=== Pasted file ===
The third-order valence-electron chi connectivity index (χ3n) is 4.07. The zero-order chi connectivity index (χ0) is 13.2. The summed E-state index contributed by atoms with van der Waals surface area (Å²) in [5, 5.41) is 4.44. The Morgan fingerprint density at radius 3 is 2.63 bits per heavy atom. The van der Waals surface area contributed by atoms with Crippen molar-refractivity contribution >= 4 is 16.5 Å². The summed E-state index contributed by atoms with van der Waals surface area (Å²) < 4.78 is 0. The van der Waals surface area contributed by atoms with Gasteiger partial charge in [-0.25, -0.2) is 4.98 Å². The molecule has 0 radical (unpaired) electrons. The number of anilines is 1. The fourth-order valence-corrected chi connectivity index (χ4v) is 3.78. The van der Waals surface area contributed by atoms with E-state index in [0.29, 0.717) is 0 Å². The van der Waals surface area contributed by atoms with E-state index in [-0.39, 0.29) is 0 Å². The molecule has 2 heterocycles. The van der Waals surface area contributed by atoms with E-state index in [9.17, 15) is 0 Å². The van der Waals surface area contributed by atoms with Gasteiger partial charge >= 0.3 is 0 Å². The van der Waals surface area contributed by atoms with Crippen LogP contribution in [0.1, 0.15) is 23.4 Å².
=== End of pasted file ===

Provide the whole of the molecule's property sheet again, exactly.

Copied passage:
The third-order valence-electron chi connectivity index (χ3n) is 4.07. The zero-order chi connectivity index (χ0) is 13.2. The summed E-state index contributed by atoms with van der Waals surface area (Å²) in [5, 5.41) is 4.44. The Morgan fingerprint density at radius 3 is 2.63 bits per heavy atom. The van der Waals surface area contributed by atoms with Crippen molar-refractivity contribution >= 4 is 16.5 Å². The summed E-state index contributed by atoms with van der Waals surface area (Å²) < 4.78 is 0. The van der Waals surface area contributed by atoms with Gasteiger partial charge in [-0.25, -0.2) is 4.98 Å². The molecule has 0 radical (unpaired) electrons. The number of anilines is 1. The fourth-order valence-corrected chi connectivity index (χ4v) is 3.78. The van der Waals surface area contributed by atoms with E-state index in [0.29, 0.717) is 0 Å². The van der Waals surface area contributed by atoms with E-state index in [-0.39, 0.29) is 0 Å². The molecule has 2 heterocycles. The van der Waals surface area contributed by atoms with E-state index in [9.17, 15) is 0 Å². The van der Waals surface area contributed by atoms with Gasteiger partial charge >= 0.3 is 0 Å². The van der Waals surface area contributed by atoms with Crippen LogP contribution in [0.1, 0.15) is 23.4 Å².